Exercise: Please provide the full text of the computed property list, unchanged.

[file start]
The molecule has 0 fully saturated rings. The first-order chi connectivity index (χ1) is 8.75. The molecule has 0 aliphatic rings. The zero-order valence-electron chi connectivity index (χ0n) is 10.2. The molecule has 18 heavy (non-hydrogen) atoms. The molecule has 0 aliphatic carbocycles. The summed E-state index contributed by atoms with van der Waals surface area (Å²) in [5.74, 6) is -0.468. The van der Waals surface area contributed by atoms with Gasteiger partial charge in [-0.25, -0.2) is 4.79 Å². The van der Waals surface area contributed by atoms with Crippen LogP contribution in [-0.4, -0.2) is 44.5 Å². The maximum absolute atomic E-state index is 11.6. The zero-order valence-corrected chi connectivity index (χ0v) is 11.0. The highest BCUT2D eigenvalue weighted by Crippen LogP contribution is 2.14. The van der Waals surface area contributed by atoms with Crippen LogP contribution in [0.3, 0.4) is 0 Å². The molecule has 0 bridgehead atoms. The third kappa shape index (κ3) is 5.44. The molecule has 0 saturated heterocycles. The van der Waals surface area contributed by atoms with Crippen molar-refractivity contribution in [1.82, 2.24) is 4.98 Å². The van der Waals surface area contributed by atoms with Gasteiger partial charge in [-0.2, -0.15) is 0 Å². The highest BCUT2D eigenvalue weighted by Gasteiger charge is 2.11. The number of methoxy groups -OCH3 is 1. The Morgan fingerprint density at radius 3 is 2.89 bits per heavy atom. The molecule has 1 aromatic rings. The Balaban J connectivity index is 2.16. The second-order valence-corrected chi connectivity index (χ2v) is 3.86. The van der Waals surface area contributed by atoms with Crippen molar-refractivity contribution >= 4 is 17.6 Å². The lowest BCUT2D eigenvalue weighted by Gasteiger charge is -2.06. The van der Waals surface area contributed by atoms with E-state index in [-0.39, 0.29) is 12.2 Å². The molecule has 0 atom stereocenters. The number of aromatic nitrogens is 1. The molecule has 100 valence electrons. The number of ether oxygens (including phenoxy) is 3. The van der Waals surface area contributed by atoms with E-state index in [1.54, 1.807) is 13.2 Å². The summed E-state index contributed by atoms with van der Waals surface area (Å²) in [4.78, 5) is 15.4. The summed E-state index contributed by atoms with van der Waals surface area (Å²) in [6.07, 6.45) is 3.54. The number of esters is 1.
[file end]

The molecule has 0 fully saturated rings. The first-order chi connectivity index (χ1) is 8.75. The molecule has 0 aliphatic rings. The zero-order valence-electron chi connectivity index (χ0n) is 10.2. The molecule has 18 heavy (non-hydrogen) atoms. The molecule has 0 aliphatic carbocycles. The summed E-state index contributed by atoms with van der Waals surface area (Å²) in [5.74, 6) is -0.468. The van der Waals surface area contributed by atoms with Gasteiger partial charge in [-0.25, -0.2) is 4.79 Å². The van der Waals surface area contributed by atoms with Crippen LogP contribution in [-0.4, -0.2) is 44.5 Å². The maximum absolute atomic E-state index is 11.6. The zero-order valence-corrected chi connectivity index (χ0v) is 11.0. The highest BCUT2D eigenvalue weighted by Crippen LogP contribution is 2.14. The van der Waals surface area contributed by atoms with Crippen LogP contribution in [0.3, 0.4) is 0 Å². The molecule has 0 bridgehead atoms. The third kappa shape index (κ3) is 5.44. The molecule has 0 saturated heterocycles. The van der Waals surface area contributed by atoms with Crippen molar-refractivity contribution in [1.82, 2.24) is 4.98 Å². The van der Waals surface area contributed by atoms with Gasteiger partial charge in [-0.2, -0.15) is 0 Å². The highest BCUT2D eigenvalue weighted by Gasteiger charge is 2.11. The number of methoxy groups -OCH3 is 1. The Morgan fingerprint density at radius 3 is 2.89 bits per heavy atom. The molecule has 1 aromatic rings. The Balaban J connectivity index is 2.16. The second-order valence-corrected chi connectivity index (χ2v) is 3.86. The van der Waals surface area contributed by atoms with Crippen molar-refractivity contribution >= 4 is 17.6 Å². The lowest BCUT2D eigenvalue weighted by Gasteiger charge is -2.06. The van der Waals surface area contributed by atoms with E-state index in [-0.39, 0.29) is 12.2 Å². The molecule has 0 atom stereocenters. The number of aromatic nitrogens is 1. The molecule has 100 valence electrons. The number of ether oxygens (including phenoxy) is 3. The van der Waals surface area contributed by atoms with E-state index in [1.54, 1.807) is 13.2 Å². The summed E-state index contributed by atoms with van der Waals surface area (Å²) in [4.78, 5) is 15.4. The summed E-state index contributed by atoms with van der Waals surface area (Å²) in [6.07, 6.45) is 3.54. The number of esters is 1.